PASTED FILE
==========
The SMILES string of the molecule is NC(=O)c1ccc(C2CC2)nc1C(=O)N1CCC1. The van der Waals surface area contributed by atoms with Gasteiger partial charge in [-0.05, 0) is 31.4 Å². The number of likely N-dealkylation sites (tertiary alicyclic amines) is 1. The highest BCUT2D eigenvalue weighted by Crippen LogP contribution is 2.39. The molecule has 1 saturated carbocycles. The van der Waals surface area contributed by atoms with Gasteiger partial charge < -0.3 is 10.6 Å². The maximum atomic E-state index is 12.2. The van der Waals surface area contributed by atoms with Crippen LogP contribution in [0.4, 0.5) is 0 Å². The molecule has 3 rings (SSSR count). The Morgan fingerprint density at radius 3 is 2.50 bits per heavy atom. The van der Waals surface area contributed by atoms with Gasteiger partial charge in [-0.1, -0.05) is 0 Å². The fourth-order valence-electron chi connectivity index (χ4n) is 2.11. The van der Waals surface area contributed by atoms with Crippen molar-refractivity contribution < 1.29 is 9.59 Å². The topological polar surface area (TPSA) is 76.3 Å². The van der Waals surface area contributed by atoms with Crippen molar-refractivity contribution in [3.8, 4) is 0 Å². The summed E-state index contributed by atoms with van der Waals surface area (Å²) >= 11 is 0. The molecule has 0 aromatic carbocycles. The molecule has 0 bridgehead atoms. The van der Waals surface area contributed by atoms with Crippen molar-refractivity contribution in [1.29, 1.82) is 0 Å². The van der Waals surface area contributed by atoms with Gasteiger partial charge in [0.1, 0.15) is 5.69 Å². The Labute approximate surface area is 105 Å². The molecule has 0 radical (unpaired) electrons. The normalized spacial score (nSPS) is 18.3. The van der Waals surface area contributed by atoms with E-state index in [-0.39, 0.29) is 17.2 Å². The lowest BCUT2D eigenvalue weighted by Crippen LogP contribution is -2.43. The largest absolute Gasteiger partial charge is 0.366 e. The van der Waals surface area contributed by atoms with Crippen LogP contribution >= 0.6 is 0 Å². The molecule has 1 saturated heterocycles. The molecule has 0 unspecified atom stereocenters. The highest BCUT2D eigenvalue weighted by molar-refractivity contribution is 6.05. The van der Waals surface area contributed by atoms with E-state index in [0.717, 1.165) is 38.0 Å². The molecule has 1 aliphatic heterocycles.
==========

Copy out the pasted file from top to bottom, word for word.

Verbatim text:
The SMILES string of the molecule is NC(=O)c1ccc(C2CC2)nc1C(=O)N1CCC1. The van der Waals surface area contributed by atoms with Gasteiger partial charge in [-0.05, 0) is 31.4 Å². The number of likely N-dealkylation sites (tertiary alicyclic amines) is 1. The highest BCUT2D eigenvalue weighted by Crippen LogP contribution is 2.39. The molecule has 1 saturated carbocycles. The van der Waals surface area contributed by atoms with Gasteiger partial charge < -0.3 is 10.6 Å². The maximum atomic E-state index is 12.2. The van der Waals surface area contributed by atoms with Crippen LogP contribution in [0.4, 0.5) is 0 Å². The molecule has 3 rings (SSSR count). The Morgan fingerprint density at radius 3 is 2.50 bits per heavy atom. The van der Waals surface area contributed by atoms with Gasteiger partial charge in [-0.1, -0.05) is 0 Å². The fourth-order valence-electron chi connectivity index (χ4n) is 2.11. The van der Waals surface area contributed by atoms with Crippen molar-refractivity contribution < 1.29 is 9.59 Å². The topological polar surface area (TPSA) is 76.3 Å². The van der Waals surface area contributed by atoms with Crippen molar-refractivity contribution in [3.8, 4) is 0 Å². The summed E-state index contributed by atoms with van der Waals surface area (Å²) >= 11 is 0. The molecule has 0 aromatic carbocycles. The molecule has 0 bridgehead atoms. The van der Waals surface area contributed by atoms with Crippen molar-refractivity contribution in [1.29, 1.82) is 0 Å². The van der Waals surface area contributed by atoms with Gasteiger partial charge in [0.1, 0.15) is 5.69 Å². The Labute approximate surface area is 105 Å². The molecule has 0 radical (unpaired) electrons. The normalized spacial score (nSPS) is 18.3. The van der Waals surface area contributed by atoms with E-state index in [-0.39, 0.29) is 17.2 Å². The lowest BCUT2D eigenvalue weighted by Crippen LogP contribution is -2.43. The largest absolute Gasteiger partial charge is 0.366 e. The van der Waals surface area contributed by atoms with Crippen LogP contribution >= 0.6 is 0 Å². The molecule has 1 saturated heterocycles. The molecule has 0 unspecified atom stereocenters. The highest BCUT2D eigenvalue weighted by molar-refractivity contribution is 6.05. The van der Waals surface area contributed by atoms with E-state index in [0.717, 1.165) is 38.0 Å². The molecule has 1 aliphatic heterocycles.